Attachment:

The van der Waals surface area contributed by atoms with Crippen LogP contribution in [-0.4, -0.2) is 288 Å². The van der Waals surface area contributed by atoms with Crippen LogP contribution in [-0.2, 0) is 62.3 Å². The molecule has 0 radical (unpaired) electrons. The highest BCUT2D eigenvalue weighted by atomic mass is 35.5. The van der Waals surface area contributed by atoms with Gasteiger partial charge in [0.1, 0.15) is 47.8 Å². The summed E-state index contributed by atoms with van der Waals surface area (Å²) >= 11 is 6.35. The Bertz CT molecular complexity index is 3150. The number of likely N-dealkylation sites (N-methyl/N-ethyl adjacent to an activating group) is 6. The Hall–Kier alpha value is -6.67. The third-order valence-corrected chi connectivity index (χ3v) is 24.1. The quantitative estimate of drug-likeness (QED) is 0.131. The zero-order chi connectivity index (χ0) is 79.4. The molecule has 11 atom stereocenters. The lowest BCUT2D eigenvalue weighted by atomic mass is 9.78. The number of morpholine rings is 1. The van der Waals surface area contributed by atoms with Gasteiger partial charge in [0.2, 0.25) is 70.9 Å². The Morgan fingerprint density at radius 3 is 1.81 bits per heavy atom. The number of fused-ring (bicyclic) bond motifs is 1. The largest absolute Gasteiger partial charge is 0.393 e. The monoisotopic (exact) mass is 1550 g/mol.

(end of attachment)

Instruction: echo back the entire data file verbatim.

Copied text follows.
The van der Waals surface area contributed by atoms with Crippen LogP contribution in [-0.4, -0.2) is 288 Å². The van der Waals surface area contributed by atoms with Crippen LogP contribution in [-0.2, 0) is 62.3 Å². The molecule has 0 radical (unpaired) electrons. The highest BCUT2D eigenvalue weighted by atomic mass is 35.5. The van der Waals surface area contributed by atoms with Gasteiger partial charge in [0.1, 0.15) is 47.8 Å². The summed E-state index contributed by atoms with van der Waals surface area (Å²) >= 11 is 6.35. The Bertz CT molecular complexity index is 3150. The number of likely N-dealkylation sites (N-methyl/N-ethyl adjacent to an activating group) is 6. The Hall–Kier alpha value is -6.67. The third-order valence-corrected chi connectivity index (χ3v) is 24.1. The quantitative estimate of drug-likeness (QED) is 0.131. The zero-order chi connectivity index (χ0) is 79.4. The molecule has 11 atom stereocenters. The lowest BCUT2D eigenvalue weighted by atomic mass is 9.78. The number of morpholine rings is 1. The van der Waals surface area contributed by atoms with Gasteiger partial charge in [0.2, 0.25) is 70.9 Å². The Morgan fingerprint density at radius 3 is 1.81 bits per heavy atom. The number of fused-ring (bicyclic) bond motifs is 1. The largest absolute Gasteiger partial charge is 0.393 e. The monoisotopic (exact) mass is 1550 g/mol.